At first, it is easy to misattribute Steve Rogers as nationalistic or blindly patriotic--his eagerness to serve in the military; his costume, which bears the American flag motif; and his super-soldier serum-enhanced masculine physique come off as intense, dominating; even zealous. According to psychologists, nationalists carry strong, passionate attitudes and beliefs about their country and often view their nation as superior; this "in-group favoritism" and "out-group devaluation" can lead to dangerous forms.
But Cap is far from the kind of person who embodies these grandiose characteristics--he's much more humble, compassionate, and ethical. He is protective, not offensive. Self-sacrificing, not power-hungry. His passion and devotion are to the values that define America; not to the nation itself. This distinction is what makes the film, set in 1940s WWII era, endure a decade of MCU storytelling and still land powerfully so many years later. You can literally put the movie on ice, and it will tell a meaningful story relevant to today's social world.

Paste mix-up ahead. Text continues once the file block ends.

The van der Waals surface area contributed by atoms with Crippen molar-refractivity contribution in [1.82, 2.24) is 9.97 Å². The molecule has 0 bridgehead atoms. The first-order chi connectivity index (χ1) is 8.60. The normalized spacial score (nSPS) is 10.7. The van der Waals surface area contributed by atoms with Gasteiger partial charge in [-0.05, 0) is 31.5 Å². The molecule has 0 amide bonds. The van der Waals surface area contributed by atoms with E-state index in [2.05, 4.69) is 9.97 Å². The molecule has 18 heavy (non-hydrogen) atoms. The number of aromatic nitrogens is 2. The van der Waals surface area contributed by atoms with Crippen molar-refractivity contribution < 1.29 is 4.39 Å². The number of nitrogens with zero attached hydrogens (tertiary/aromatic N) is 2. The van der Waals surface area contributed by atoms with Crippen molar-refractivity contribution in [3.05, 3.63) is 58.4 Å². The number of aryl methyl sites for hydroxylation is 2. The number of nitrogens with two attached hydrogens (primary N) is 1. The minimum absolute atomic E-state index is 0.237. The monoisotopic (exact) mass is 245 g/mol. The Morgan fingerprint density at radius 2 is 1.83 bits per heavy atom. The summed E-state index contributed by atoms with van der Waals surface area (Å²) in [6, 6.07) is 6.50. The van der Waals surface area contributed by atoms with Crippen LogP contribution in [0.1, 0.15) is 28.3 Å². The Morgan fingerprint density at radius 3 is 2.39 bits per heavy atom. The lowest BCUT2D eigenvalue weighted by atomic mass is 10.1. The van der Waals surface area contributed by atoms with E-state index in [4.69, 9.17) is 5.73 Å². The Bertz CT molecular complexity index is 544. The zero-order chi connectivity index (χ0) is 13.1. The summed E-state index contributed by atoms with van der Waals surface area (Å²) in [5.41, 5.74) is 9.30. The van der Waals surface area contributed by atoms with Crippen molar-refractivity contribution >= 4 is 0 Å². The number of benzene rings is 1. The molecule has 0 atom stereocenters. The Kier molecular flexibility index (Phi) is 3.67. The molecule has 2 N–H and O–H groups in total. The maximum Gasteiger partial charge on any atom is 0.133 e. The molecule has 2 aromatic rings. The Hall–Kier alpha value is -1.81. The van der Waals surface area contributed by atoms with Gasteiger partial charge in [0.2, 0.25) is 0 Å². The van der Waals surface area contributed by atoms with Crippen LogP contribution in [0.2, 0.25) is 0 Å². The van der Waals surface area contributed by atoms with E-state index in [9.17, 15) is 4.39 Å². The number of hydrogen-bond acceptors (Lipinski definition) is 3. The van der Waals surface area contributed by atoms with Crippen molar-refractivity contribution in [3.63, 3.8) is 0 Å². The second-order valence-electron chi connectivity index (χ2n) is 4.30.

On the show, we talk about an important psychological aspect that Captain America embodies: moral responsibility. It means that Cap feels it is his duty to deal with challenges that come up, to be accountable, and to be able to act independently and make decisions without authorization. There are several kinds of responsibility traits, and Cap happens to align with four: Adventurer, Peace-Seeker, Questioner, and Asserter. We review these attributes and explain why his psychology--not the package he comes in--draws our respect and admiration.
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